Letter to Planning Minister from Design Group Chair: Design excellence & National Policy Statements

Letter from Commissioner Sadie Morgan sets out how strategic design can speed up the delivery of major infrastructure projects.

Published: 5 Dec 2022

By: Rob Mallows


The Severn Crossing behind a meadow of wildflowers

Commission Design Group Chair Sadie Morgan has written to Lucy Frazer, the Minister of State for Housing and Planning at the Department for Levelling Up, Housing and Communities, setting out the value of including clear guidance on the value of design in all of the National Policy Statements which set the strategic priorities for the development of key infrastructure. The letter sets out how requiring nationally significant infrastructure projects to consider design properly can support the government’s ambition to speed up the delivery and maximise the value of such projects.

The letter is copied to Mark Harper. Secretary of State for Transport; Rebecca Pow, Minister for Environmental Quality and Resilience; and Graham Stuart, Minister for Energy and Climate.

Download the letter

The full text of the letter is set out below:


Dear Minister


The National Infrastructure Commission (the Commission) provides government with impartial, expert advice on major long term infrastructure challenges in the following sectors: energy, transport, water and wastewater, waste, flood risk management, and digital communications. The Commission’s objectives are to: support sustainable economic growth across all regions; improve competitiveness; improve quality of life; and support climate resilience and the transition to net zero.

The Commission established the Design Group in 2019. Its mission is to inspire, promote and champion design excellence in all nationally significant infrastructure projects. The Design Group published the first ever set of design principles for economic infrastructure – climate, people, places and value – and the Commission recommended to government that these be embedded across infrastructure planning and delivery.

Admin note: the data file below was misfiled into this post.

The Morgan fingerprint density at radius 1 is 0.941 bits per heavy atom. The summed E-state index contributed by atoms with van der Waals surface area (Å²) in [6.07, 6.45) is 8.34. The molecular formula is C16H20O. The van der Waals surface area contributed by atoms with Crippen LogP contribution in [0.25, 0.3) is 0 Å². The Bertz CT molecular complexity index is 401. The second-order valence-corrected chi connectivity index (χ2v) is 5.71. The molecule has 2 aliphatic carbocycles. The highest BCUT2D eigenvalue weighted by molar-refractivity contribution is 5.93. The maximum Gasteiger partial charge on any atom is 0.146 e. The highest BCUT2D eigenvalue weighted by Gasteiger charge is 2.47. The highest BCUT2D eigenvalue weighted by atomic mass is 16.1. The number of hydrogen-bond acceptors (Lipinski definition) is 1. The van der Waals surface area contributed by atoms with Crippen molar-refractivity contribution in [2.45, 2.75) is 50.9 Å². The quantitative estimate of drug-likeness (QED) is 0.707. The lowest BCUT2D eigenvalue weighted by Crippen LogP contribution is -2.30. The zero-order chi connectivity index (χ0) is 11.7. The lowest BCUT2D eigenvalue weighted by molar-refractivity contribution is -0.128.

In its National Infrastructure Strategy, published in 2020, government committed to embedding good design in all infrastructure projects. The strategy set out that government would require all infrastructure projects to have a board level design champion in place by the end of 2021, with champions supported by design panels where appropriate. It also committed to embedding the design principles and recommendations on design champions within the support and assurance regime overseen by the Infrastructure and Projects Authority.

Getting major infrastructure projects delivered on time is complex and challenging. National Policy Statements, which set the strategic priorities for the development of key infrastructure, and provide the legal framework for planning decisions, play a vital role in providing policy certainty. However, there have been lengthy delays to publication of updated statements across infrastructure sectors and the Design Group is concerned about the impact this is having on delivery. It was encouraging to see a commitment in the Autumn Statement to publishing updated statements for energy, transport and water resources in 2023 and the Group offers its support to government in helping this to happen.